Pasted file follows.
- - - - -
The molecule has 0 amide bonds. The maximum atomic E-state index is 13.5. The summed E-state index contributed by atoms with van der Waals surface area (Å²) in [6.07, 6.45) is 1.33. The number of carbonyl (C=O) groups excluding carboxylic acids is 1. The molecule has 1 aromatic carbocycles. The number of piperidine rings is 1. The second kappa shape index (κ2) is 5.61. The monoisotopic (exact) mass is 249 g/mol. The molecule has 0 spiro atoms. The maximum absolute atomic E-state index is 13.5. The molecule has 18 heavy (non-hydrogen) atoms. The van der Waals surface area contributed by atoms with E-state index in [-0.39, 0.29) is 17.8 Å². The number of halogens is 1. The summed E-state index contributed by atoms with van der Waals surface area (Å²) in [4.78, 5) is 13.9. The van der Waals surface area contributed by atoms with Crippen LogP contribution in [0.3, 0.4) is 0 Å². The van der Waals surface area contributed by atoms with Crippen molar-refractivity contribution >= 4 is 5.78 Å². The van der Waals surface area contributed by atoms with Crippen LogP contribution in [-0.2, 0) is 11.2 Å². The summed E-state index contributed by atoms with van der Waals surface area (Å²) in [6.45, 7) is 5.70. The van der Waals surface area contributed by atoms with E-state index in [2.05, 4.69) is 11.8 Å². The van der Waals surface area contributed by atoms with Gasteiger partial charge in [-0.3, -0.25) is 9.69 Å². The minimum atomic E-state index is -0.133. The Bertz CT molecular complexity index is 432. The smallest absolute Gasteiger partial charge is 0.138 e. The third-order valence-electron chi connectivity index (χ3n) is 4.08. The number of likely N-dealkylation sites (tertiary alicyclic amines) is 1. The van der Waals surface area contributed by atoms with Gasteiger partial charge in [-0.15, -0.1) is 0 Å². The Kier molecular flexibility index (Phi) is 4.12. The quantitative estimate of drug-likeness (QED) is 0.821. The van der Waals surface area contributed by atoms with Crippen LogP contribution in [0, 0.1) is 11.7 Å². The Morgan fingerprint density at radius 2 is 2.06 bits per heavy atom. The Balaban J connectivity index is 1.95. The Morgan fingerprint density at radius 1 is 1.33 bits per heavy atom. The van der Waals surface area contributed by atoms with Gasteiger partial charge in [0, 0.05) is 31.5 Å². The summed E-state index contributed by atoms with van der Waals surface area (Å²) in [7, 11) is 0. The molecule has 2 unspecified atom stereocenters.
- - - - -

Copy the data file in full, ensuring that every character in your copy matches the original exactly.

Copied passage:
The molecule has 0 amide bonds. The maximum atomic E-state index is 13.5. The summed E-state index contributed by atoms with van der Waals surface area (Å²) in [6.07, 6.45) is 1.33. The number of carbonyl (C=O) groups excluding carboxylic acids is 1. The molecule has 1 aromatic carbocycles. The number of piperidine rings is 1. The second kappa shape index (κ2) is 5.61. The monoisotopic (exact) mass is 249 g/mol. The molecule has 0 spiro atoms. The maximum absolute atomic E-state index is 13.5. The molecule has 18 heavy (non-hydrogen) atoms. The van der Waals surface area contributed by atoms with E-state index in [-0.39, 0.29) is 17.8 Å². The number of halogens is 1. The summed E-state index contributed by atoms with van der Waals surface area (Å²) in [4.78, 5) is 13.9. The van der Waals surface area contributed by atoms with Crippen LogP contribution in [0.3, 0.4) is 0 Å². The van der Waals surface area contributed by atoms with Crippen molar-refractivity contribution >= 4 is 5.78 Å². The van der Waals surface area contributed by atoms with Crippen LogP contribution in [-0.2, 0) is 11.2 Å². The summed E-state index contributed by atoms with van der Waals surface area (Å²) in [6.45, 7) is 5.70. The van der Waals surface area contributed by atoms with E-state index in [2.05, 4.69) is 11.8 Å². The van der Waals surface area contributed by atoms with Gasteiger partial charge in [-0.3, -0.25) is 9.69 Å². The minimum atomic E-state index is -0.133. The Bertz CT molecular complexity index is 432. The smallest absolute Gasteiger partial charge is 0.138 e. The third-order valence-electron chi connectivity index (χ3n) is 4.08. The number of likely N-dealkylation sites (tertiary alicyclic amines) is 1. The van der Waals surface area contributed by atoms with Gasteiger partial charge in [-0.15, -0.1) is 0 Å². The Kier molecular flexibility index (Phi) is 4.12. The quantitative estimate of drug-likeness (QED) is 0.821. The van der Waals surface area contributed by atoms with Crippen LogP contribution in [0, 0.1) is 11.7 Å². The Morgan fingerprint density at radius 2 is 2.06 bits per heavy atom. The Balaban J connectivity index is 1.95. The Morgan fingerprint density at radius 1 is 1.33 bits per heavy atom. The van der Waals surface area contributed by atoms with Gasteiger partial charge in [0, 0.05) is 31.5 Å². The summed E-state index contributed by atoms with van der Waals surface area (Å²) in [7, 11) is 0. The molecule has 2 unspecified atom stereocenters.